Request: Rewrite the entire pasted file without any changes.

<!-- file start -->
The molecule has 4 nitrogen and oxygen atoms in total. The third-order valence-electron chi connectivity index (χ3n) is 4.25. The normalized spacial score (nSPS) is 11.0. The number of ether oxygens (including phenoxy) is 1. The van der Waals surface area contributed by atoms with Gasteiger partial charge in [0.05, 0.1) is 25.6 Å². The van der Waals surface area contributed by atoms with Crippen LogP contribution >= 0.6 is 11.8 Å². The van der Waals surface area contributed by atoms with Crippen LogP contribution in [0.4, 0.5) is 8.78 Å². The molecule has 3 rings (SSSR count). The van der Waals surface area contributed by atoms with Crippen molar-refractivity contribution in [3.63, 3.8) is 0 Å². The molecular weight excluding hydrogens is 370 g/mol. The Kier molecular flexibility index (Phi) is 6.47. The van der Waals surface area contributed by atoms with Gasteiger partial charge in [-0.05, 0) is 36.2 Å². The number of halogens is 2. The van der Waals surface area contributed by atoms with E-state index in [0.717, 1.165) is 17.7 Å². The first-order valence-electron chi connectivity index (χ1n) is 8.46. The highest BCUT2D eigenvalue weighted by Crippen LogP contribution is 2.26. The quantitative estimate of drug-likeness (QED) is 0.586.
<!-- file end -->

The molecule has 4 nitrogen and oxygen atoms in total. The third-order valence-electron chi connectivity index (χ3n) is 4.25. The normalized spacial score (nSPS) is 11.0. The number of ether oxygens (including phenoxy) is 1. The van der Waals surface area contributed by atoms with Gasteiger partial charge in [0.05, 0.1) is 25.6 Å². The van der Waals surface area contributed by atoms with Crippen LogP contribution >= 0.6 is 11.8 Å². The van der Waals surface area contributed by atoms with Crippen LogP contribution in [0.4, 0.5) is 8.78 Å². The molecule has 3 rings (SSSR count). The van der Waals surface area contributed by atoms with Crippen molar-refractivity contribution in [3.63, 3.8) is 0 Å². The molecular weight excluding hydrogens is 370 g/mol. The Kier molecular flexibility index (Phi) is 6.47. The van der Waals surface area contributed by atoms with Gasteiger partial charge in [-0.05, 0) is 36.2 Å². The number of halogens is 2. The van der Waals surface area contributed by atoms with E-state index in [0.717, 1.165) is 17.7 Å². The first-order valence-electron chi connectivity index (χ1n) is 8.46. The highest BCUT2D eigenvalue weighted by Crippen LogP contribution is 2.26. The quantitative estimate of drug-likeness (QED) is 0.586.